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New York Comic Con, Day Two: The DCU Storms On

by  in Comic News Comment
New York Comic Con, Day Two: The DCU Storms On

The New York Comic-con would not have been complete without a DC panel announcing upcoming DCU books, especially in the aftermath of “Infinite Crisis” and the “One Year Later” books.

The hall was packed with faithful and enthusiastic DC fans as they gathered for “DCU: Better Than Ever” not only to get the dirt on new books but also to watch the guests enact what’s essentially a jolly sitcom known as “Life at the DC offices”, which they delivered in spades.

The panel consisted of Dan Didio, Bob Wayne, Paul Levitz, Joan Hilty, and artists Adam and Andy Kubert, Daniel Lacuna, Al Barrellevio and Jesus Saiz, with writers Geoff Johns and Brad Meltzer showing up a little late, probably caught up on the temporary shutting out of further attendees from the con due to oversubscription and crowding.

Bob Wayne reeled off a quick succession of upcoming Spring titles, accompanied by a slideshow of cover artwork.

Didio ribbed Levitz into announcing himself as the writer of “JSA: One Year Later” for six issues.

Didio talked about how, when planning 52″, Geoff Johns was “schumck enough to consider writing the whole series himself”, and Levitz offered to fill in for one or two issues of “JSA” for him if he got overwhelmed. Then it turned out Johns wasn’t writing all of “52” after all.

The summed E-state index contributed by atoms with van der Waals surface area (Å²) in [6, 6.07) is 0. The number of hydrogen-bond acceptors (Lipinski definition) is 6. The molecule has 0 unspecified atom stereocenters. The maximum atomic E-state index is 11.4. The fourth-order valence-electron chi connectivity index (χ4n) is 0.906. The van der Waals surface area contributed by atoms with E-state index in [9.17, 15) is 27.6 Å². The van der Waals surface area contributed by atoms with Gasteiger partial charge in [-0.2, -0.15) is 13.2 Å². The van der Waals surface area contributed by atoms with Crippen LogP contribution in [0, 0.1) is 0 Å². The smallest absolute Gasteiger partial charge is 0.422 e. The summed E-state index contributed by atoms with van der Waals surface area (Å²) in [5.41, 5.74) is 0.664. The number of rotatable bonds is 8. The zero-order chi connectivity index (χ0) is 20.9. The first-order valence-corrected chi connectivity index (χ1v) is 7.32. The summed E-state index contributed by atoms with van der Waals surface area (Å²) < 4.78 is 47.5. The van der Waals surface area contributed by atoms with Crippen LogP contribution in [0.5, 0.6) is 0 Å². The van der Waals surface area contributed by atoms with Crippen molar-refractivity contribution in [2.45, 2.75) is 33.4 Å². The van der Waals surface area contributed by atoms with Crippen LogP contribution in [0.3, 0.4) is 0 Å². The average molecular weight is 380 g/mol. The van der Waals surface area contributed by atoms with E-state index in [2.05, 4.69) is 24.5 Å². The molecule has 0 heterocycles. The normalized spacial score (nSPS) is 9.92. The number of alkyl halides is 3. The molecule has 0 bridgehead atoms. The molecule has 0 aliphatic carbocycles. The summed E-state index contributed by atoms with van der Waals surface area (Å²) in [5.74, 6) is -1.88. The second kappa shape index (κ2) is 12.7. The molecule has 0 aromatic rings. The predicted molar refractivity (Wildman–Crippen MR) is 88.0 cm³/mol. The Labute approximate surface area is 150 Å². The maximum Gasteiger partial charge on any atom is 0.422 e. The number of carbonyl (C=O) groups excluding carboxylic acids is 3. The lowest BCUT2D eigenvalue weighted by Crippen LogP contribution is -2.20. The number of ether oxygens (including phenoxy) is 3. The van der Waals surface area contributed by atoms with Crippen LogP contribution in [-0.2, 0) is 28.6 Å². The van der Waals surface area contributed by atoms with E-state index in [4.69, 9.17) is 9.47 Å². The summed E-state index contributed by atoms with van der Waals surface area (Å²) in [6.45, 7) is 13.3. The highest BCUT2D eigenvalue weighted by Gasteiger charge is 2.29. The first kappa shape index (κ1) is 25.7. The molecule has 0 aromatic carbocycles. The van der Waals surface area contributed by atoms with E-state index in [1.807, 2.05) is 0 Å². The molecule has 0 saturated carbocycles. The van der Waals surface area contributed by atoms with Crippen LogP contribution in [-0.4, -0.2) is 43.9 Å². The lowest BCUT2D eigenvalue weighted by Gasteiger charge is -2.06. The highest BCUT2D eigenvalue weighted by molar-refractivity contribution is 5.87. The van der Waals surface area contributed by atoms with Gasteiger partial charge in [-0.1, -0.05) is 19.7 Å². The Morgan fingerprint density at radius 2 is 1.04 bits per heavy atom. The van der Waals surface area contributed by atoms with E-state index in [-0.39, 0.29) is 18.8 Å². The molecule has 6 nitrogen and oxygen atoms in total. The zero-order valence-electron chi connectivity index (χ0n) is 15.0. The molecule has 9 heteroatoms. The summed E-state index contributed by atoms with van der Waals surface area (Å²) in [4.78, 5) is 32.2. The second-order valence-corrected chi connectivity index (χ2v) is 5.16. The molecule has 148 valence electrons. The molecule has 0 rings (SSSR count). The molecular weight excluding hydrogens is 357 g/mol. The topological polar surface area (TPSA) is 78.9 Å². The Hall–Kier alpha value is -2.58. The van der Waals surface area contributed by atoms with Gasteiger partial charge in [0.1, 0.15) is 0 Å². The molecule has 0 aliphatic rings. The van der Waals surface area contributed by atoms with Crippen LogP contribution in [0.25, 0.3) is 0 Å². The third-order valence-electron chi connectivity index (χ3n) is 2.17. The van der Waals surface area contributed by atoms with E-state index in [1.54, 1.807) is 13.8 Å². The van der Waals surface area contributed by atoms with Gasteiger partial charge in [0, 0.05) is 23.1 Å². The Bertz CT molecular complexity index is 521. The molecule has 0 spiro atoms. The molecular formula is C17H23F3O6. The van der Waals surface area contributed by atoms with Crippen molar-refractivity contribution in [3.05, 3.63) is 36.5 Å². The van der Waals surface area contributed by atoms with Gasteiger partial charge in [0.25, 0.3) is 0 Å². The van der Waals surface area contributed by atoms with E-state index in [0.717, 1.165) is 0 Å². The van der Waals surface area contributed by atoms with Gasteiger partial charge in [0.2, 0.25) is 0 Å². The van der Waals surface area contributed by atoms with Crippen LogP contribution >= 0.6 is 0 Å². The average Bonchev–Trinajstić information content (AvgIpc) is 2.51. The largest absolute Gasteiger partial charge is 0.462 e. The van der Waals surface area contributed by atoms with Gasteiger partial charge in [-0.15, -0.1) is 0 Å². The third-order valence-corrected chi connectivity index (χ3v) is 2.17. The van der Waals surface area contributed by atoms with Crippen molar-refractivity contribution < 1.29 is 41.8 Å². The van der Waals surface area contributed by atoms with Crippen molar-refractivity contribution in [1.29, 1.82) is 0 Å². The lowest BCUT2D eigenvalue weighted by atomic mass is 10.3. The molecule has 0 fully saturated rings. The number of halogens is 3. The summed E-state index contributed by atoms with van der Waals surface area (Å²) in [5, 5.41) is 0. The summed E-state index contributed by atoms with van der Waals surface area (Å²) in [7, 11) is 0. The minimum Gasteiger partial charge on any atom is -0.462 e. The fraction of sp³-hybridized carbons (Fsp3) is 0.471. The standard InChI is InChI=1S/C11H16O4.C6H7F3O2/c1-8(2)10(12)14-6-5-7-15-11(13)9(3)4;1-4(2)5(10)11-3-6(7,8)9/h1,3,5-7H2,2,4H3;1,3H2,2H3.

“So why am I writing it??” asked Levitz.

“…” was Johns’ reply.

“He doesn’t know either!” cried Levitz.

Brad Meltzer was confirmed as the writer of the new “Justice League of America”, started with #1 debuting in July, with Ed Benes on pencils.

“‘Identity Crisis’ in my brain was always ‘Justice league of America’ #1” said Meltzer. “This is a League with history, and it’ll embrace what it was before and do something new with it.”

Bob Wayne proceeded to reel off new “One Year Later” titles like an increasingly hallucinatory stream of consciousness:

“Checkmate” written by Greg Rucka debuts in Spring, along with the new ongoing “Shadowpact” book and “Secret Six” written by Gail Simone.

A new “Blue Beetle” will debut, written by Keith Giffen and John Rogers, with Cully Hamner on art.

“Crisis Aftermath: The Spectre” begins in May, written by Will Pfeifer and art by Cliff Chiang.

“Uncle Sam and the Freedom Fighters” will be drawn by Daniel Lacuna.
“80-Page Giant: Brave New World” will carry a price tag of $1.

The new “Martian Manhunter” series will be penciled by Al Barrelluvio.

“Wonder Woman #1” has Allan Heinberg writing.

“Flash #1” by the writers of the “Flash” TV series Paul de Meo and Danny Bilson, with Ken Lashley on art. Editor Joan Hilty teased the audience by stating that there won’t be multiple Flashes anymore, but the Flash at the start of #1 may not be the Flash that the series ends up with.